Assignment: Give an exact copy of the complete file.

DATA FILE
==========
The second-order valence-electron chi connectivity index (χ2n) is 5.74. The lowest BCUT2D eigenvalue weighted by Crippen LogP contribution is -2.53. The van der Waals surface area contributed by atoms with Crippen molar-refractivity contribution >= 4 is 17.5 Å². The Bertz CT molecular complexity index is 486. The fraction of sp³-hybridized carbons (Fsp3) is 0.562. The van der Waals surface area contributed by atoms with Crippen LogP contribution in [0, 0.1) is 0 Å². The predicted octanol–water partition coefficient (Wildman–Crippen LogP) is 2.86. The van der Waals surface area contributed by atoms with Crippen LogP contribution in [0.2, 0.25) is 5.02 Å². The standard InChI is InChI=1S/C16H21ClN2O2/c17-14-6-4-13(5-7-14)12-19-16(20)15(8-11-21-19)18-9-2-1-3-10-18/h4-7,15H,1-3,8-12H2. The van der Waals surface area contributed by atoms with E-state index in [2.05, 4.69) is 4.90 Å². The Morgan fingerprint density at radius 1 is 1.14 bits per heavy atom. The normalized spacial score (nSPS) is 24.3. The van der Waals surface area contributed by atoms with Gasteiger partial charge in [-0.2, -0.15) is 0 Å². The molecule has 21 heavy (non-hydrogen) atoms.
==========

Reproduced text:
The second-order valence-electron chi connectivity index (χ2n) is 5.74. The lowest BCUT2D eigenvalue weighted by Crippen LogP contribution is -2.53. The van der Waals surface area contributed by atoms with Crippen molar-refractivity contribution >= 4 is 17.5 Å². The Bertz CT molecular complexity index is 486. The fraction of sp³-hybridized carbons (Fsp3) is 0.562. The van der Waals surface area contributed by atoms with Crippen LogP contribution in [0, 0.1) is 0 Å². The predicted octanol–water partition coefficient (Wildman–Crippen LogP) is 2.86. The van der Waals surface area contributed by atoms with Crippen LogP contribution in [0.2, 0.25) is 5.02 Å². The standard InChI is InChI=1S/C16H21ClN2O2/c17-14-6-4-13(5-7-14)12-19-16(20)15(8-11-21-19)18-9-2-1-3-10-18/h4-7,15H,1-3,8-12H2. The van der Waals surface area contributed by atoms with E-state index in [2.05, 4.69) is 4.90 Å². The Morgan fingerprint density at radius 1 is 1.14 bits per heavy atom. The normalized spacial score (nSPS) is 24.3. The van der Waals surface area contributed by atoms with Gasteiger partial charge in [-0.2, -0.15) is 0 Å². The molecule has 21 heavy (non-hydrogen) atoms.